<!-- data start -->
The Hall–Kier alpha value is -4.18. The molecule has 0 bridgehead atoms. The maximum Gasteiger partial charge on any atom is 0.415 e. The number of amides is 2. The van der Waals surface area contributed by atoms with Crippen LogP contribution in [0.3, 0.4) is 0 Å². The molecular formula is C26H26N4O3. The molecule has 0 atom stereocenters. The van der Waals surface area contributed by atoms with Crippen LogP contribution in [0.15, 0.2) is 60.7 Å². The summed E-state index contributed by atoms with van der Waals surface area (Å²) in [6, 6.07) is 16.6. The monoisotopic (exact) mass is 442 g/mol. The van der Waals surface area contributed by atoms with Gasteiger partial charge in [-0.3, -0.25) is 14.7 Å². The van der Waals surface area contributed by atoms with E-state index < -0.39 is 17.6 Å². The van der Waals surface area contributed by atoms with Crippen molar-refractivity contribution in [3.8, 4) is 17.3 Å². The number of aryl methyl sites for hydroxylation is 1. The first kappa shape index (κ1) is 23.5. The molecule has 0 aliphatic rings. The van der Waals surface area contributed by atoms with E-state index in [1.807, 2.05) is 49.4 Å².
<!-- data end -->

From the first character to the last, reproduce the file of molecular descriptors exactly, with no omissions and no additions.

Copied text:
The Hall–Kier alpha value is -4.18. The molecule has 0 bridgehead atoms. The maximum Gasteiger partial charge on any atom is 0.415 e. The number of amides is 2. The van der Waals surface area contributed by atoms with Crippen LogP contribution in [0.3, 0.4) is 0 Å². The molecular formula is C26H26N4O3. The molecule has 0 atom stereocenters. The van der Waals surface area contributed by atoms with Crippen LogP contribution in [0.15, 0.2) is 60.7 Å². The summed E-state index contributed by atoms with van der Waals surface area (Å²) in [6, 6.07) is 16.6. The monoisotopic (exact) mass is 442 g/mol. The van der Waals surface area contributed by atoms with Gasteiger partial charge in [-0.3, -0.25) is 14.7 Å². The van der Waals surface area contributed by atoms with E-state index < -0.39 is 17.6 Å². The van der Waals surface area contributed by atoms with Crippen molar-refractivity contribution in [3.8, 4) is 17.3 Å². The number of aryl methyl sites for hydroxylation is 1. The first kappa shape index (κ1) is 23.5. The molecule has 0 aliphatic rings. The van der Waals surface area contributed by atoms with E-state index in [1.807, 2.05) is 49.4 Å².